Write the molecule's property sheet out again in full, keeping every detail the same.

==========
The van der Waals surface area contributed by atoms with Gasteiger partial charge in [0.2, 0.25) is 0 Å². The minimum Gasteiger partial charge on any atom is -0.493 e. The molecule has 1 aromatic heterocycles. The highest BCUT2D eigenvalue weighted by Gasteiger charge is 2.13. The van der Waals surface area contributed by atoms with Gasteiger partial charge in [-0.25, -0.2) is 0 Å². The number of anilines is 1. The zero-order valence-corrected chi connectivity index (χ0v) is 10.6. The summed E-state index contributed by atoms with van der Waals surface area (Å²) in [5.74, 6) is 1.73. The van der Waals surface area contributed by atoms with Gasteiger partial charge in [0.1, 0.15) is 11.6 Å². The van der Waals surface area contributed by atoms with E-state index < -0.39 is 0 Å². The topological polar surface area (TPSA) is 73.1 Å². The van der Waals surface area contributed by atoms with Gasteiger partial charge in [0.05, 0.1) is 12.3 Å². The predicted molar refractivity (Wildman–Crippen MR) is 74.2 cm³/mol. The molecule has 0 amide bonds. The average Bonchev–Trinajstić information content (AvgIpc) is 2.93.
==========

The van der Waals surface area contributed by atoms with Gasteiger partial charge in [0.2, 0.25) is 0 Å². The minimum Gasteiger partial charge on any atom is -0.493 e. The molecule has 1 aromatic heterocycles. The highest BCUT2D eigenvalue weighted by Gasteiger charge is 2.13. The van der Waals surface area contributed by atoms with Gasteiger partial charge in [-0.25, -0.2) is 0 Å². The number of anilines is 1. The zero-order valence-corrected chi connectivity index (χ0v) is 10.6. The summed E-state index contributed by atoms with van der Waals surface area (Å²) in [5.74, 6) is 1.73. The van der Waals surface area contributed by atoms with Gasteiger partial charge in [0.1, 0.15) is 11.6 Å². The van der Waals surface area contributed by atoms with E-state index < -0.39 is 0 Å². The topological polar surface area (TPSA) is 73.1 Å². The van der Waals surface area contributed by atoms with Gasteiger partial charge in [0.05, 0.1) is 12.3 Å². The predicted molar refractivity (Wildman–Crippen MR) is 74.2 cm³/mol. The molecule has 0 amide bonds. The average Bonchev–Trinajstić information content (AvgIpc) is 2.93.